Thursday, August 21, 2008

Pensions advisers & advice...Swindon & beyond

In the old days when you wanted advice on your company pension, there was somebody you could call up or even meet to discuss contributions, investment choice & other matters.

However with cost cutting many firms outsource their pension services & employees do not have anybody to talk to.

Where can you get pensions advice?

You an contact an Independent Financial Adviser. We deal with pension everyday especially for self-employed people or those who had company pensions transferred into Personal Pensions.

The same principles apply whether you have a company, stakeholder, personal or self invested Personal Pension (SIPP).

You are looking to minimize charges and choose the right investments suited to your age and attitude to risk.

Tuesday, August 19, 2008

4.99% Mortgage Yorkshire Building Society...beware!

Mortgage providers are well versed in the art of getting their products to the top of best buy tables.

There is a horrific example currently from Yorkshire Building Society. It has a fixed rate of 4.99% for 2 years.

Sounds good? The reality is somewhat different

It has an arrangement fee of 3%, on a remortgage of £200 000, this is £6000!. You can also add this fee to the mortgage & pay interest on it.

You also pay a non refundable fee of 0.25% on application, £500 on the £200 000 remortgage example.


Avoid, truly shocking & rather misleading product.

Friday, August 08, 2008

Stamp Duty

This week the Chancellor announced some plans to possibly defer Stamp Duty to restart the housing market.

What is Stamp Duty?

It covers the registration of many types of official financial & legal transactions. The enforcement of it in the UK's American colonies was one of the triggers towards independence.

However the one you will be familiar with is when buying a house.

The rates are

over £125,000 to £250,000: 1%
over £250,000 to £500,000: 3%
over £500,000: 4%

Monday, August 04, 2008

Credit Crunch: 1 year old

It’s now 1 year since the term “the credit crunch” entered public circulation. The first signs can be dated back to February 2007 when HSBC issued a profits warning.

UK Banks made some pretty horrendous decisions taking on bad debt from the US. Unfortunately these mistakes have been passed onto customers higher mortgage & loan interest rates.

This week banking heavy weights HSBC, the Royal Bank of Scotland & Barclays issue trading updates this week. The results will be interesting. As mentioned last week the only people to lose their jobs are some Directors at Northern Rock.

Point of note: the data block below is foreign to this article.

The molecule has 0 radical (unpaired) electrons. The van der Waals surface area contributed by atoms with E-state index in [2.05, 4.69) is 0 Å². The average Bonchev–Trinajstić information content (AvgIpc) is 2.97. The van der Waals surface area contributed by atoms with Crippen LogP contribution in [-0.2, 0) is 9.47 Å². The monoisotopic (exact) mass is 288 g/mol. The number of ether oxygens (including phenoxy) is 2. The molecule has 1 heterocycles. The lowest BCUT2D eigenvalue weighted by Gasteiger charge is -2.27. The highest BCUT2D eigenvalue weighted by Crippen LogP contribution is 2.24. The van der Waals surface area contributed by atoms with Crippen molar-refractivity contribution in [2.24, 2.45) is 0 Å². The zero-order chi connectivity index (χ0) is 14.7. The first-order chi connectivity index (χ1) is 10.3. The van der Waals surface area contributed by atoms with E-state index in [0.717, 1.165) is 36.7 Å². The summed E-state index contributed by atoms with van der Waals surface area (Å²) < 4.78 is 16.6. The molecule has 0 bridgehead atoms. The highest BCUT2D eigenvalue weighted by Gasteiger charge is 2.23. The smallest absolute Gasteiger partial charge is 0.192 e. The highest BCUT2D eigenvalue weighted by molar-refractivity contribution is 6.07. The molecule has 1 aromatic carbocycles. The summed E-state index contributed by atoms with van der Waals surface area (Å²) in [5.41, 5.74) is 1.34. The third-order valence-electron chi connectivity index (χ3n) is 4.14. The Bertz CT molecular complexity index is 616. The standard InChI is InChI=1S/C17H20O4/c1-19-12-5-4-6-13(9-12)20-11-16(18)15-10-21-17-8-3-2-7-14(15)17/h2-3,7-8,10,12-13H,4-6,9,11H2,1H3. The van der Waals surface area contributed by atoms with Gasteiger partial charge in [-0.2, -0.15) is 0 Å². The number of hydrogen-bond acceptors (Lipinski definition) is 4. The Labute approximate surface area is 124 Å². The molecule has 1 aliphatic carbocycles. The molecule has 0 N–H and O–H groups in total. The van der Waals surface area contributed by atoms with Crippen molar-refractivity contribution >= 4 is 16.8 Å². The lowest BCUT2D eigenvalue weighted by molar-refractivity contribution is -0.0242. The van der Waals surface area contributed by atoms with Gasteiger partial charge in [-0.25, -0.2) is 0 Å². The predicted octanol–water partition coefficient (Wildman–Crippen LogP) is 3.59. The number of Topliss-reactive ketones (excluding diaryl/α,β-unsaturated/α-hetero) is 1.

What will happen next?

The Mortgage market will continue to be complicated, so it is worth getting proper independent advice before making a decision.
Banks will probably merge, we have already seen Santander (Abbey) swallow up Alliance & Leicester. Some smaller banks such as Bradford & Bingley and even some building societies could follow suite.

Friday, August 01, 2008

Negative Equity: BBC Radio Swindon

Below is a transcript of my feature with Claire Bailey on the BBC Radio Swindon Breakfast Show 1 August.

What is negative equity?

Your house is worth less than the mortgage you got to buy it.

When does it occur?

When house prices fall. The Telegraph said yesterday 1.7m home owners or 1/7 of the total were already affected ! There has been a 9% fall from last year’s peak (Halifax house price figures). A Standard & Poor’s survey predicts the market could fall by up to 26.8%.

Who is the worst hit by negative equity?

1 People who bought houses at the peak of the market last year and especially those who took out 100+% mortgages such as the infamous Northern Rock Together product. It allowed people to get houses when they didn’t earn enough.

2 Those in averagely priced homes…the top & cheap ends of the market haven’t been affected.

3 People who dabbled in Buy to let property..again bought at the top of the market

Does it happen often?

The last time was in the early 1990s.

Why have house prices fallen?

House price inflation was around 10% for most of the last decade. This is ultimately unsustainable. The people who drive the market..first time buyers can’t afford to buy.

Plus the impact of the most used financial term of the last year…the credit crunch.

First time buyers can’t get mortgages because banks aren’t lending money….certainly not 100+% mortgages.

What should you do?

Wait, sit tight. House prices will fall until the bottom is reached. At that point first time buyers will be able to afford properties.

The mortgage market will recover too…